An alien is presumed to have a well-founded fear of future persecution-and is thereby eligible for asylum-if he can show that he “has suffered persecution in the past ․ on account of ․ membership in a particular social group, or political opinion, and is unable or unwilling to return to, or avail himself ․ of the protection of, that country owing to such persecution.” 8 C.F.R. § 1208.13(b)(1).   The government may rebut that presumption, however, if it can demonstrate that conditions in the country have changed such that the alien no longer has a well-founded fear of persecution.   See 8 C.F.R. § 1208.13(b)(1)(i).   Nevertheless, if the alien “has demonstrated compelling reasons for being unwilling or unable to return to the country arising out of the severity of the past persecution,” he is still eligible for asylum even though he does not have a well-founded fear of future persecution.  8 C.F.R. § 1208.13(b)(1)(iii)(A);  see also Matter of Chen, 20 I. & N. Dec. 16 (B.I.A.1989).   Asylum granted pursuant to section 1208.13(b)(1)(iii) is known as “humanitarian asylum.”   See Ben Hamida v. Gonzales, 478 F.3d 734, 740 (6th Cir.2007).

 Jalloh argues 2 in support of his petition primarily that substantial evidence does not support the BIA's conclusion that the severity of his past persecution was insufficient for a grant of humanitarian asylum.3  The agency has required that in order for an alien to obtain humanitarian asylum, he or she must establish both “the severe harm and the long-lasting effects of that harm.”  In re N-M-A-, 22 I. & N. Dec. 312, 326 (B.I.A.1998).

In Matter of Chen, 20 I. & N. Dec. 16, for example, the BIA granted asylum to an alien who testified that because of the persecution he suffered, “he is physically debilitated, must wear a hearing aid due to his head injury, is always anxious and fearful, and is often suicidal.”  Id. at 20.   Conversely, the BIA denied humanitarian asylum to another alien because of, inter alia, “the lack of evidence of severe psychological trauma stemming from the harm” he suffered in his native Afghanistan.  In re N-M-A-, 22 I. & N. Dec. at 326.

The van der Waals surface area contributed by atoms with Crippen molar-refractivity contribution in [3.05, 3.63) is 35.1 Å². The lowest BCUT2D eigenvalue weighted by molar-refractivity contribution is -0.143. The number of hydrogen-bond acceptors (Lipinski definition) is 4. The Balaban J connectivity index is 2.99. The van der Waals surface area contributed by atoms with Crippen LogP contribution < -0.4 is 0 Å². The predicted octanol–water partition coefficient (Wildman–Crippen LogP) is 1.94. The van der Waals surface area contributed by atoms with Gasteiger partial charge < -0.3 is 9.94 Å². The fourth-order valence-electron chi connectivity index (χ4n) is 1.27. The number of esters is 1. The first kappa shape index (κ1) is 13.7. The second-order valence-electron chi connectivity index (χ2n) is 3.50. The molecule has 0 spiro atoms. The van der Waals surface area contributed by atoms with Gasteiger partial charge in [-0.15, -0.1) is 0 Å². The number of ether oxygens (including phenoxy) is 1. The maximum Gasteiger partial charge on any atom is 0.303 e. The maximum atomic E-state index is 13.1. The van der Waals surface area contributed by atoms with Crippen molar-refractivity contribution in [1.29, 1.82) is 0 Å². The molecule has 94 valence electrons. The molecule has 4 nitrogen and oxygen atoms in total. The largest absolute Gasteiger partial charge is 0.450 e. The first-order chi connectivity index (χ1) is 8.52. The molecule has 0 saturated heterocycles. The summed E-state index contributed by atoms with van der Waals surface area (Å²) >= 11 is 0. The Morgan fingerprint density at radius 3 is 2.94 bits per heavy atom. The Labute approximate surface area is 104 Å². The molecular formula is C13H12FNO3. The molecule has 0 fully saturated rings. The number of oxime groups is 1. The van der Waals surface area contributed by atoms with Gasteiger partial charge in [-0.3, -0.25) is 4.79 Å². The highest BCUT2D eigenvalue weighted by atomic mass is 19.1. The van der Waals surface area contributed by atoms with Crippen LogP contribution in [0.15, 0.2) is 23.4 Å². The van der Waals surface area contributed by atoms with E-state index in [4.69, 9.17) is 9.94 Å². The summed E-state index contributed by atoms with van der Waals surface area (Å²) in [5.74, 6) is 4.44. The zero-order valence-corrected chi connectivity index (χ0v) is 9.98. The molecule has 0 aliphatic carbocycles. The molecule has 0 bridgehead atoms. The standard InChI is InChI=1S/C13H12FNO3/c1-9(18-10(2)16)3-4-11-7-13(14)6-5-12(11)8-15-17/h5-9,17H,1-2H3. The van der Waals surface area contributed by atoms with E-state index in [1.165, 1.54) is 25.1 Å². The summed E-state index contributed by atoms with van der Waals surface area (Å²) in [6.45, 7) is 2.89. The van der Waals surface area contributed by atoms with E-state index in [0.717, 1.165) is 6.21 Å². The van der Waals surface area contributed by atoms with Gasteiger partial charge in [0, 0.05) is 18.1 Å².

Although we have no reason to doubt the gravity of the dreadful mistreatment that Jalloh suffered at the hands of his RUF persecutors, Jalloh provided no evidence of long-lasting physical or mental effects of his persecution that would support his insistence that he not be returned to Sierra Leone.   He therefore cannot complain that the BIA improperly failed to consider such evidence.


For the foregoing reasons, the petition for review is denied.


1.   The ECOMOG, i.e., the Economic Community of West African States Monitoring Group, is a West African regional peacekeeping force.

2.   Jalloh also contends that substantial evidence does not support the BIA's finding that country conditions had changed.   We disagree.   Substantial evidence supports the BIA's findings that 1) the civil war in Sierra Leone ended, 2) Jalloh's party, the SLPP, has gained control, and 3) Tejan Kabbah, Jalloh's preferred candidate, has been re-elected president of Sierra Leone.

3.   The government contends that this argument was waived by Jalloh's failure to raise it before the IJ. The argument was, however, raised before and addressed by the BIA. It is unclear whether this is sufficient to meet the exhaustion requirement.   Cf. Abimbola v. Ashcroft, 378 F.3d 173, 180 (2d Cir.2004).   Because we need not resolve this question in order to decide this petition, we assume that the exhaustion requirements have been met and address Jalloh's argument on the merits.   See id.